How Buying A Home Will Make You More Credit Worthy

If you have never owned a home before or it’s been a few years since you have, you’re missing out on credit advantages. That’s right, when you buy a home you automatically become more credit worthy. Remember these tips when inking a real estate deal…

Recorded Legal Transaction

When you rent, you have an agreement between you and your landlord. This is a private document between both parties for the purposes of renting a dwelling. Unlike renting, buying a home is a larger scale transaction as your details become publicly known.

Upon closing escrow, pertinent identifying information becomes public record. Your name, address, bedrooms, bathrooms, square footage, lot size, parcel number, and sales price is entered into public county records making you a target for credits offers.  The belief is buying a home means you have your financial house in order and are more likely to spend. Here’s what to do visit, there you can significantly cut back on the direct mail.

Loans Affects on Credit Score

A mortgage loan is the largest debt most people carry in their life. As a result, it’s no coincidence that no other credit obligation can make your credit score improve or worsen the way a mortgage can. It is not unreasonable to expect an increase of 40 points in your credit score if you have not had a mortgage in the last several years and subsequently get one via buying a home.

You might have various forms of credit including credit cards, auto loans, personal loans or student loans for example and when managed correctly are all very good ways to build, maintain and keep a healthy credit score. A mortgage however, carries monumental importance to each credit bureau. Trans Union, Equifax, Experian, all validate a mortgage loan to be the most important and highly rated debt you can have, which if managed properly will do wonders for your credit score, both immediately and over time.

This is exactly why a previous home that was given back to the bank, an old short sale, deed in lieu or mortgage late, will tank a credit score. If any one of the scenarios has happened to you, the best thing you can do beyond keeping your balances check in relationship to credit limits, and paying your bills on time without any missed payments, is time. Building a more stable credit history which takes time, can do wonders for your credit. Generally, expect three years out of the previous credit event to be mortgage eligible again which is plenty of time to rebuild blemished credit.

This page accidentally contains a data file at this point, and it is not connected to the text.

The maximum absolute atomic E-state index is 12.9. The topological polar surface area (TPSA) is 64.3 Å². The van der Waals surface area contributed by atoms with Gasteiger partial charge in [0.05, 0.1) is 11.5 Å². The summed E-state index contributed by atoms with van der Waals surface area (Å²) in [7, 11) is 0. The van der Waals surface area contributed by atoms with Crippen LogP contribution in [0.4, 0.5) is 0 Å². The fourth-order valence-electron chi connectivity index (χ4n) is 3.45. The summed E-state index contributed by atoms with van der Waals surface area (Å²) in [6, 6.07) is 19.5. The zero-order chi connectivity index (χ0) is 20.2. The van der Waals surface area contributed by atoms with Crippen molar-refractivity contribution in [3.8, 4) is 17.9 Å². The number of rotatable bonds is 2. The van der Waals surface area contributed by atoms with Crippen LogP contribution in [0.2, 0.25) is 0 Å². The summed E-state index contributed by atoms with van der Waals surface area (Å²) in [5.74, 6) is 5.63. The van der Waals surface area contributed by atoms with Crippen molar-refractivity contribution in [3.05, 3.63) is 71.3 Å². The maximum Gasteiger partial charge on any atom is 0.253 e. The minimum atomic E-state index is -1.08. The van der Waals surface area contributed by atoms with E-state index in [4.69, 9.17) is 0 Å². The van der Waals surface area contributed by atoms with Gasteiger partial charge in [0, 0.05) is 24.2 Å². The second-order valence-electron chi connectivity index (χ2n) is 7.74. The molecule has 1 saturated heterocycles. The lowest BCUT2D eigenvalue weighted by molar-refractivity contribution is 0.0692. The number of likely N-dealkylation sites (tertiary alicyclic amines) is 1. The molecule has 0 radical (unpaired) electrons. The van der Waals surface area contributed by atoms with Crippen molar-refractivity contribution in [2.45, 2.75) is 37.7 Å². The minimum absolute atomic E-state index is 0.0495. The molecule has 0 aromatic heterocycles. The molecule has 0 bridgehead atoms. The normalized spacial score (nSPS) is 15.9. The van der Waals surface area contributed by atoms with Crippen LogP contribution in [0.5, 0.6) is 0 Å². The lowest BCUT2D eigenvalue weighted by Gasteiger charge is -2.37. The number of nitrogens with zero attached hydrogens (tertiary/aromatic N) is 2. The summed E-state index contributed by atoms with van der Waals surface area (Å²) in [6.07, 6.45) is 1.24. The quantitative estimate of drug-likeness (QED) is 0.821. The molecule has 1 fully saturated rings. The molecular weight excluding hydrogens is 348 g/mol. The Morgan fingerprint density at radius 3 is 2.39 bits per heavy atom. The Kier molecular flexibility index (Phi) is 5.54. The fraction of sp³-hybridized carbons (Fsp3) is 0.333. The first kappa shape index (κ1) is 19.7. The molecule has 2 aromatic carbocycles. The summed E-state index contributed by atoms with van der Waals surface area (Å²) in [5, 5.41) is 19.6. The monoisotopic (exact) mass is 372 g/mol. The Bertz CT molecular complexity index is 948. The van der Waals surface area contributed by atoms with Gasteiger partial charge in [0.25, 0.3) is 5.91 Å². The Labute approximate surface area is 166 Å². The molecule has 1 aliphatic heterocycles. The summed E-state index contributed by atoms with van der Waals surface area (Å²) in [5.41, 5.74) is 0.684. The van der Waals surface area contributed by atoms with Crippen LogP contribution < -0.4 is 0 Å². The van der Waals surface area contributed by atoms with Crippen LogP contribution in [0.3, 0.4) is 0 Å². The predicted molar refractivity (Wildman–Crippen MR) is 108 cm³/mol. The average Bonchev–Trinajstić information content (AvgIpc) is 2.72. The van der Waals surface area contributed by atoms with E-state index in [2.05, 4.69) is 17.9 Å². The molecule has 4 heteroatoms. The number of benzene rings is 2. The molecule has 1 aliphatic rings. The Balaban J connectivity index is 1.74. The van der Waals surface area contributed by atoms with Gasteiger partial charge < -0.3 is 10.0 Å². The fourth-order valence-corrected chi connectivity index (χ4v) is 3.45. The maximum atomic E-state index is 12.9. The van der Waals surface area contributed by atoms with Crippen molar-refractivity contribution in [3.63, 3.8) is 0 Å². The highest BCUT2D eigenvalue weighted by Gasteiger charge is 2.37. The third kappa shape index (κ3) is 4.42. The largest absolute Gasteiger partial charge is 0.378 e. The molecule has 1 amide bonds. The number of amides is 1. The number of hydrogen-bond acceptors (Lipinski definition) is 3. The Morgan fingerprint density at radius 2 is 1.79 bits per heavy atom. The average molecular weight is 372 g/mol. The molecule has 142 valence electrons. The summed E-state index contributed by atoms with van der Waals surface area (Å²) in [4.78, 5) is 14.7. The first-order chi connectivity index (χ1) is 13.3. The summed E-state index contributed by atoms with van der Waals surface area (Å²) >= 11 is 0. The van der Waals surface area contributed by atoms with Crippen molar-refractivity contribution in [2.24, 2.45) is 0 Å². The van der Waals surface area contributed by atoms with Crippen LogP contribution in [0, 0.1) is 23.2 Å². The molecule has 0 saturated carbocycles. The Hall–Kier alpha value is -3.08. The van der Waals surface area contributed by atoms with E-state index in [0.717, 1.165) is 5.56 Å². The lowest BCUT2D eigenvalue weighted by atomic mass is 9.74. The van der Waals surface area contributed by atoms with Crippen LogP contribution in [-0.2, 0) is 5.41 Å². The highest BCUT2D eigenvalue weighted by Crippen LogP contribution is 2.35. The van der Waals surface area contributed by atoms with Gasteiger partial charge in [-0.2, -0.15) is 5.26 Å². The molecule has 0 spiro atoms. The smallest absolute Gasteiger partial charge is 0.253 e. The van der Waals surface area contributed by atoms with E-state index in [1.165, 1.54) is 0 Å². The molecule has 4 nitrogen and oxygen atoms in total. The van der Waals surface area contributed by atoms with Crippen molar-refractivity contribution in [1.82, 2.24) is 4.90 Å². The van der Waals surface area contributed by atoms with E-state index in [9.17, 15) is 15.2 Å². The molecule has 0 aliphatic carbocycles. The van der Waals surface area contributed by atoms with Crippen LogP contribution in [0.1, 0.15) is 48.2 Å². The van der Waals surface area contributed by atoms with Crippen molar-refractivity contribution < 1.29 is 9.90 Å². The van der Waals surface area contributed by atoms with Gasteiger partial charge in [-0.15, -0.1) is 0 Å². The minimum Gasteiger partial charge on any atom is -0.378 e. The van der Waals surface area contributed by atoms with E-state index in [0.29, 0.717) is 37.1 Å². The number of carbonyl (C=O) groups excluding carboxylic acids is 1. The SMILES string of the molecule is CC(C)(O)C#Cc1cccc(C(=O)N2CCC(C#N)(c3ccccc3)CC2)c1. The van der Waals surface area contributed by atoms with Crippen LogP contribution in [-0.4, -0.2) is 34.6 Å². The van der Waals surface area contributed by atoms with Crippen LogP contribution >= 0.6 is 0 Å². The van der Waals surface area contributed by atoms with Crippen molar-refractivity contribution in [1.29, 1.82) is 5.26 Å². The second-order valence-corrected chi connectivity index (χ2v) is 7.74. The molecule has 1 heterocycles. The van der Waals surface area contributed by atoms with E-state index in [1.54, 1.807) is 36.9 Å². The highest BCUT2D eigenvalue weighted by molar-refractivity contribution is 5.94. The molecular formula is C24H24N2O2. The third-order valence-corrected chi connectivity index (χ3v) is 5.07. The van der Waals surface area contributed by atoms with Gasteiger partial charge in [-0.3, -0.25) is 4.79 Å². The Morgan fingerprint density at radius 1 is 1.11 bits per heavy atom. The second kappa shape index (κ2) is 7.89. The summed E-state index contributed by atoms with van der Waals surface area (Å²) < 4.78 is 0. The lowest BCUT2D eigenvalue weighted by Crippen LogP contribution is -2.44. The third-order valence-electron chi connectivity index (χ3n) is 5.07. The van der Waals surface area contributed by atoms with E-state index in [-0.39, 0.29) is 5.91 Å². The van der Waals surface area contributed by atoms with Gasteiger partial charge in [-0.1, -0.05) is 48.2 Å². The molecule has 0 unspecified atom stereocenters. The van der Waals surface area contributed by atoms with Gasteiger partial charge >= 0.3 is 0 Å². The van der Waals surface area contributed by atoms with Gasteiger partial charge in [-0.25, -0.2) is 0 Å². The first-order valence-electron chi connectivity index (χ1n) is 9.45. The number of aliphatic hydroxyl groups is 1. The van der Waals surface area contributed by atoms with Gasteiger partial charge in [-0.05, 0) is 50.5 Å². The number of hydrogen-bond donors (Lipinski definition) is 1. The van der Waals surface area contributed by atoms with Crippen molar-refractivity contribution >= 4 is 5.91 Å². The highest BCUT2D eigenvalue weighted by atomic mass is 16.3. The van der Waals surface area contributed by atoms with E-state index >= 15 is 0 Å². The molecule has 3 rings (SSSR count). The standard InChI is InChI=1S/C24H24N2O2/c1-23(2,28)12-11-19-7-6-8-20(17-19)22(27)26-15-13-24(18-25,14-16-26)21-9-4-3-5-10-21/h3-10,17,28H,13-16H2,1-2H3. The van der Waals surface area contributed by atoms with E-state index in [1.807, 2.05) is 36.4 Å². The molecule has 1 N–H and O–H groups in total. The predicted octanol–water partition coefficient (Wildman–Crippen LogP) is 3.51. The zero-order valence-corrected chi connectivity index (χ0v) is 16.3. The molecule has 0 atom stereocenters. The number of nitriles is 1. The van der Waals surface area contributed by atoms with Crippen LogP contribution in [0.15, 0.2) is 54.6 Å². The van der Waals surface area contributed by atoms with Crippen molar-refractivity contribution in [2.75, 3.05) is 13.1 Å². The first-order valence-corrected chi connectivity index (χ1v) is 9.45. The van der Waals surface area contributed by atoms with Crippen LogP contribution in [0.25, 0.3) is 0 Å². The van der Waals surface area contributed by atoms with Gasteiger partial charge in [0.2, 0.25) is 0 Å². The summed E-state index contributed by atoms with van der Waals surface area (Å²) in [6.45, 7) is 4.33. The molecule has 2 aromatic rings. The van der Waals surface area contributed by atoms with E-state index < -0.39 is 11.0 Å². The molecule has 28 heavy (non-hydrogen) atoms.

The Cost of Housing

The cost to buy a home and subsequently take out a mortgage payment for many these becomes true test of affordability. This has some variance, but at least $15,000 to buy a home if not more is needed along with showing ability to be able to handle a mortgage payment for the long haul. Both of these are support with income and asset documentation. When you elect to upgrade into homeownership, it is not just a mortgage loan that you are paying. Other home carrying costs come into playing driving affordability. First you will be repaying the loan based on principle and interest typically for 360 months on a 30 year fixed rate mortgage, as well as the property taxes, usually, based on 1.25% of the price you paid for the home. Additionally, to mitigate hazard liability, fire insurance is required. Lastly, if are working with less than 20% down, mortgage insurance comes into play, insuring the lender payment default. Depending on your financial situation, the cost of housing would work in the following way: principle and interest, taxes and insurance and in some cases mortgage insurance, PITI for short. It is known home affordability is a big separator between those who rent and those who ultimately can buy. Debt is another factor that creeps into the picture that needs to be supported with mortgage payment.

Let’s say you can afford a mortgage payment comprised of all various housing costs, while your credit could use a boost (by the way even with good credit, anyone could benefit from a credit boost brought by a home loan). In this scenario you are essentially financing a credit score, i.e. the interest you are paying current debt is the credit cost, just as you are when you are taking on any other form of credit, only the mortgage carries more credit bumping benefits. The consumer, who was able to get their foot in the door with an affordable payment, just became more credit worthy. The benefits remain. The cost of funds for other forms of credit will be lower; the opportunity to refinance for payment reduction could be dramatically beneficial in reducing mortgage interest expense along with removing PMI or making the cost of PMI lower. Either way, if you can afford a home have the means to do so, you are making a solid impact on your financial future.

This is not to convey if you rent for whatever reason, you will not have a good credit score. What this is representing is that if you own a home, and consistently make a mortgage payment, you have a tremendous credit score perks, renters don’t have, and that remains throughout the duration of your mortgage term. Think of making the mortgage payment on time as a shield against other credit challenges that may pop up in the future.

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